Tuesday, January 28, 2014

Matt Stillwell's Bizarre Report to RRISD Board in Question

In the Fall of 2012, I wrote about how the Round Rock Independent School District had run afoul of the law in the way it was 'handling' the School Health Advisory Council, or SHAC.  At that time, an attempt was made to alter the district's sex education curriculum without following state-proscribed procedures.  The RRISD board was forced to dissolve the illegal SHAC and create a new one, which has been meeting since February 2013.  In accordance with the law this time, RRISD Trustees and the Administration appointed volunteers to serve.

One such appointee is our old friend Matt Stillwell; the perennial candidate who claimed he wasn't a liberal when he ran for school board in 2011 but proudly claimed to be a liberal when he ran for State Representative in 2012.  (He is now running for Austin City Council in the newly-created District 6).  Appointed by Trustee Diane Cox, Stillwell was elected chair of the RRISD SHAC in a curious chain of events that seems to have allowed election before the approval of the SHAC bylaws.  In early 2013, it appeared that Stillwell would have firm control of the RRISD SHAC.

However, later in the year, the SHAC vice-chair resigned, and the committee was called upon to elect a replacement.  At the November 12, 2013 SHAC meeting, Stillwell's favored candidate lost the election to Kyle Swartz.  Apparently this was very upsetting for Mr. Stillwell, because he subsequently appeared at the November meeting of the RRISD Board to give an unofficial 'report' to the Trustees.  In his report (video of which can be viewed here,)  an emotional Stillwell complained that his committee can't accomplish anything because the meetings are so contentious.  At times almost tearful, he implies that certain SHAC members are just mean trouble-makers because they dared to ask the vice-chair candidates about their respective philosophy regarding SHAC issues.  At the Board meeting Stillwell very nearly received permission from the board to remove members of the committee (which seems a clear violation of state law regarding SHAC composition.) 

Following Stillwell's controversial 'report' to the board, it seems that his committee members were not in agreement with his statements; the approved minutes of the November SHAC meeting convey a different story, as does a letter sent to the board by Vice-Chair Kyle Swartz, the latter of which is available to the public via open records, (you can see what RRISD sent me here.)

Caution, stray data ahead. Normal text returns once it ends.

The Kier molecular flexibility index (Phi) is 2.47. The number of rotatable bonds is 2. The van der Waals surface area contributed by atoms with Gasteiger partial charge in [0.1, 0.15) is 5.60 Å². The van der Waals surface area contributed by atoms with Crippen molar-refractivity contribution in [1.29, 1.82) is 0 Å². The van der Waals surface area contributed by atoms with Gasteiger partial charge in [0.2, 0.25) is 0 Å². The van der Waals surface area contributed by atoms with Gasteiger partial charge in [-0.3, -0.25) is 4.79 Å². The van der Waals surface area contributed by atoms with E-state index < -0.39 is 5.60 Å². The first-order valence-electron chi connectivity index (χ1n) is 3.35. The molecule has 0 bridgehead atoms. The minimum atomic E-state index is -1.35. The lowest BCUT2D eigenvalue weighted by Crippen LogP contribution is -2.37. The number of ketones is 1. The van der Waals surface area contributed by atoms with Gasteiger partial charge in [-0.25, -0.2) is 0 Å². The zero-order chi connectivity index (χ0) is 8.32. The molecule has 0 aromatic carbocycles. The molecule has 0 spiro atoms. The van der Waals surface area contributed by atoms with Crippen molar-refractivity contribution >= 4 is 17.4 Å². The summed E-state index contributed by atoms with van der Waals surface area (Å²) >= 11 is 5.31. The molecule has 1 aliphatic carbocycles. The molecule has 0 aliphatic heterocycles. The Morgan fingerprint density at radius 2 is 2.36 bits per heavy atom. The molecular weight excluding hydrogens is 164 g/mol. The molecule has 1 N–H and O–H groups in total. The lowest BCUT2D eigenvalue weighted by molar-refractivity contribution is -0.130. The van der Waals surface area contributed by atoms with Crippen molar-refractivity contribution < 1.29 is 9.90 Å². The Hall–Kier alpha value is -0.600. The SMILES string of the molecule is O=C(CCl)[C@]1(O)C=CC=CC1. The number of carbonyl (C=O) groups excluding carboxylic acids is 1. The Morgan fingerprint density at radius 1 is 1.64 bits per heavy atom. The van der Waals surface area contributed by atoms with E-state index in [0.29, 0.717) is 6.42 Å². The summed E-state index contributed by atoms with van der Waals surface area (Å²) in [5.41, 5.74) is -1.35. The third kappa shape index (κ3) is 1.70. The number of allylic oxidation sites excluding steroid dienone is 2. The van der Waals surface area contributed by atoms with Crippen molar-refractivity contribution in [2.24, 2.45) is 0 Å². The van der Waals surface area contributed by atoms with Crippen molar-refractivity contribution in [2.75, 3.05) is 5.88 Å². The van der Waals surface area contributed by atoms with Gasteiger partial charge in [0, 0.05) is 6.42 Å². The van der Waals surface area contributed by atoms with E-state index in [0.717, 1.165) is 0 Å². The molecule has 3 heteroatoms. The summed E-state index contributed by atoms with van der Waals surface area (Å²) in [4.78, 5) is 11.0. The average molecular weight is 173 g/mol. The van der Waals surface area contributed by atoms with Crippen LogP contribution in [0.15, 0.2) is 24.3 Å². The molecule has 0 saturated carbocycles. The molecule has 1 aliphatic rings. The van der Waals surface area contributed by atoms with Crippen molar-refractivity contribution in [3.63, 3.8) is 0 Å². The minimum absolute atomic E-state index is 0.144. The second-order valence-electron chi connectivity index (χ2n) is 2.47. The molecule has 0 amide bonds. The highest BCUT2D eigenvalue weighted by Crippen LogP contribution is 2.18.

In his letter Mr. Swartz states that SHAC Executive Committee members were not given prior notification of Stillwell's report, were not asked to help prepare the report, and were not invited to attend the Board meeting.  He also notes that the SHAC had discussed and progressed on a number of key items, including those related to the sex education curriculum. More importantly, Swartz states:
Mr. Stillwell indicated the Vice-Chair candidate was asked about their stance on abortion. This is false. The question was, if the candidate felt that a Christian curriculum provider is unacceptable, would the candidate feel there would be a conflict of interest if an abortion provider, or affiliate, provided human sexuality curriculum or instruction. (Emphasis added.)
Perhaps what Mr. Stillwell is really upset about is that he is not able to control the SHAC and implement his agenda. According to his 2012 campaign website, he was affiliated with the Texas Freedom Network, which teaches volunteers to advocate for radical sex education.  Despite the agitation from TFN, note this significant statement in the November RRISD SHAC meeting minutes:

Discussion focused on who is asking for changes to the curriculum. The Trustees are not asking for changes to the curriculum. Parents are not asking for changes to the curriculum. Georgetown is asking RRISD what we are doing because statistics are so good. Question was raised as to where the call for a change is coming from.Member pointed out that perhaps we don’t need to change the curriculum but make changes to the execution.
Regardless of his possible agenda, clearly Stillwell is not particularly adept at providing leadership to his committee.  It appears that when the November SHAC meeting didn’t go his way, he sought to have the board of trustees aid him in circumventing both state law and the bylaws of the committee.  Had he been successful, RRISD would have found itself embroiled in yet another controversy and this time with more serious legal implications.  Now it seems that Stillwell, along with Board President Catherine Hanna (also a TFN volunteer,) and Diane Cox, have fed their version of the story to the Austin American Statesman.  Citizens should be sure to read the official posted meeting minutes as well as Kyle Swartz' letter so that they will have all of the relevant information on this situation.

Update:  Wow, so much interest in this story and messages wondering who besides Mr. Stillwell is running for Austin City Council District 6.  Check out Jay Wiley & his website here

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